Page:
Articles | Volume 9, issue 2
The Cryosphere, 9, 465–478, 2015
https://doi.org/10.5194/tc-9-465-2015
The Cryosphere, 9, 465–478, 2015
https://doi.org/10.5194/tc-9-465-2015

Research article 04 Mar 2015

Research article | 04 Mar 2015

Geophysical mapping of palsa peatland permafrost

Y. Sjöberg1, P. Marklund2, R. Pettersson2, and S. W. Lyon1 Y. Sjöberg et al.
  • 1Department of Physical Geography and the Bolin Centre for Climate Research, Stockholm University, Stockholm, Sweden
  • 2Department of Earth Sciences, Uppsala University, Uppsala, Sweden

Abstract. Permafrost peatlands are hydrological and biogeochemical hotspots in the discontinuous permafrost zone. Non-intrusive geophysical methods offer a possibility to map current permafrost spatial distributions in these environments. In this study, we estimate the depths to the permafrost table and base across a peatland in northern Sweden, using ground penetrating radar and electrical resistivity tomography. Seasonal thaw frost tables (at ~0.5 m depth), taliks (2.1–6.7 m deep), and the permafrost base (at ~16 m depth) could be detected. Higher occurrences of taliks were discovered at locations with a lower relative height of permafrost landforms, which is indicative of lower ground ice content at these locations. These results highlight the added value of combining geophysical techniques for assessing spatial distributions of permafrost within the rapidly changing sporadic permafrost zone. For example, based on a back-of-the-envelope calculation for the site considered here, we estimated that the permafrost could thaw completely within the next 3 centuries. Thus there is a clear need to benchmark current permafrost distributions and characteristics, particularly in under studied regions of the pan-Arctic.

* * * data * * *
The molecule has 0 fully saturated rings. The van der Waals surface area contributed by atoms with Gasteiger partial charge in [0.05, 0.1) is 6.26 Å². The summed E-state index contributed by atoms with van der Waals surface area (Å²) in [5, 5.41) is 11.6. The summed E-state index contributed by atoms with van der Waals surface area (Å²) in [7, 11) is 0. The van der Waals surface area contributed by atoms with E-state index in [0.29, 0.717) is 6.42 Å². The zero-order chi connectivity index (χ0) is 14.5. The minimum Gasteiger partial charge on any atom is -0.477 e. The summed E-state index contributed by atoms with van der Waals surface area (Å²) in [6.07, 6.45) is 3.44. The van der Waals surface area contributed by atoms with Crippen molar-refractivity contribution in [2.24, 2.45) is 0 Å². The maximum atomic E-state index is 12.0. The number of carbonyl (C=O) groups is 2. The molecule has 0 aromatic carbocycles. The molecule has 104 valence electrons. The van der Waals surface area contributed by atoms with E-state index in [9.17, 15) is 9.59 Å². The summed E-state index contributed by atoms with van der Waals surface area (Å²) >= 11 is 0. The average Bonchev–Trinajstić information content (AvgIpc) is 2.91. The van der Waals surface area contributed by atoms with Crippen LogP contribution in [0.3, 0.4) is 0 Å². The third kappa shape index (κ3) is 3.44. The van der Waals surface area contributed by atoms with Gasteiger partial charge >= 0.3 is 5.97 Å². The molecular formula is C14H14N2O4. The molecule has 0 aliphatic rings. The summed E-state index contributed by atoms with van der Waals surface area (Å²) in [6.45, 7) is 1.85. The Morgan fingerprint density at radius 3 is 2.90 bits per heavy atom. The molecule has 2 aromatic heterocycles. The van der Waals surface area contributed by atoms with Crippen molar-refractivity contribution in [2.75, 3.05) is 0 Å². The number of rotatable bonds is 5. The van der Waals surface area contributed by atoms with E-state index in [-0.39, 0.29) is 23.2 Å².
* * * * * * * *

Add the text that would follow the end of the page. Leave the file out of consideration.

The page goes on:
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Short summary
Permafrost peatlands are hydrological and biogeochemical hotspots in discontinuous permafrost areas. We estimate the depths to the permafrost table surface and base across a peatland in northern Sweden using ground penetrating radar and electrical resistivity tomography. Seasonal frost tables, taliks, and the permafrost base could be detected. The results highlight the added value of combining techniques for assessing distributions of permafrost in the rapidly changing sporadic permafrost zone.